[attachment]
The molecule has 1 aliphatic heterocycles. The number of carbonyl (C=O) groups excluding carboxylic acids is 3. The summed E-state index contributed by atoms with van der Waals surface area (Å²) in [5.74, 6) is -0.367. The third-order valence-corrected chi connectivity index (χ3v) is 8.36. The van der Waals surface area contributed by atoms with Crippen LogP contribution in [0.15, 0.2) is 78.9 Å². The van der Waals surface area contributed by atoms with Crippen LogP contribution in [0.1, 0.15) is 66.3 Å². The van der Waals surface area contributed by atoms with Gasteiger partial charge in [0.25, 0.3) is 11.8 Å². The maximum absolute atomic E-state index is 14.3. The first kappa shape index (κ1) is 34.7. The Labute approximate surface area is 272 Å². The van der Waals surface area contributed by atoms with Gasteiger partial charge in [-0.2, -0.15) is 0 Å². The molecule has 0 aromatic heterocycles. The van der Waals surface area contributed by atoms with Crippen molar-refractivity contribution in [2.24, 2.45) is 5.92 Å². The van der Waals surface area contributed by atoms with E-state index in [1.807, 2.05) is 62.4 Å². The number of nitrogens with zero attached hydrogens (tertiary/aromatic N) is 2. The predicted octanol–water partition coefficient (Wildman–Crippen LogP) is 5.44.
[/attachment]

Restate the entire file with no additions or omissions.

The molecule has 1 aliphatic heterocycles. The number of carbonyl (C=O) groups excluding carboxylic acids is 3. The summed E-state index contributed by atoms with van der Waals surface area (Å²) in [5.74, 6) is -0.367. The third-order valence-corrected chi connectivity index (χ3v) is 8.36. The van der Waals surface area contributed by atoms with Crippen LogP contribution in [0.15, 0.2) is 78.9 Å². The van der Waals surface area contributed by atoms with Crippen LogP contribution in [0.1, 0.15) is 66.3 Å². The van der Waals surface area contributed by atoms with Gasteiger partial charge in [0.25, 0.3) is 11.8 Å². The maximum absolute atomic E-state index is 14.3. The first kappa shape index (κ1) is 34.7. The Labute approximate surface area is 272 Å². The van der Waals surface area contributed by atoms with Gasteiger partial charge in [-0.2, -0.15) is 0 Å². The molecule has 0 aromatic heterocycles. The van der Waals surface area contributed by atoms with Crippen molar-refractivity contribution in [2.24, 2.45) is 5.92 Å². The van der Waals surface area contributed by atoms with E-state index in [1.807, 2.05) is 62.4 Å². The number of nitrogens with zero attached hydrogens (tertiary/aromatic N) is 2. The predicted octanol–water partition coefficient (Wildman–Crippen LogP) is 5.44.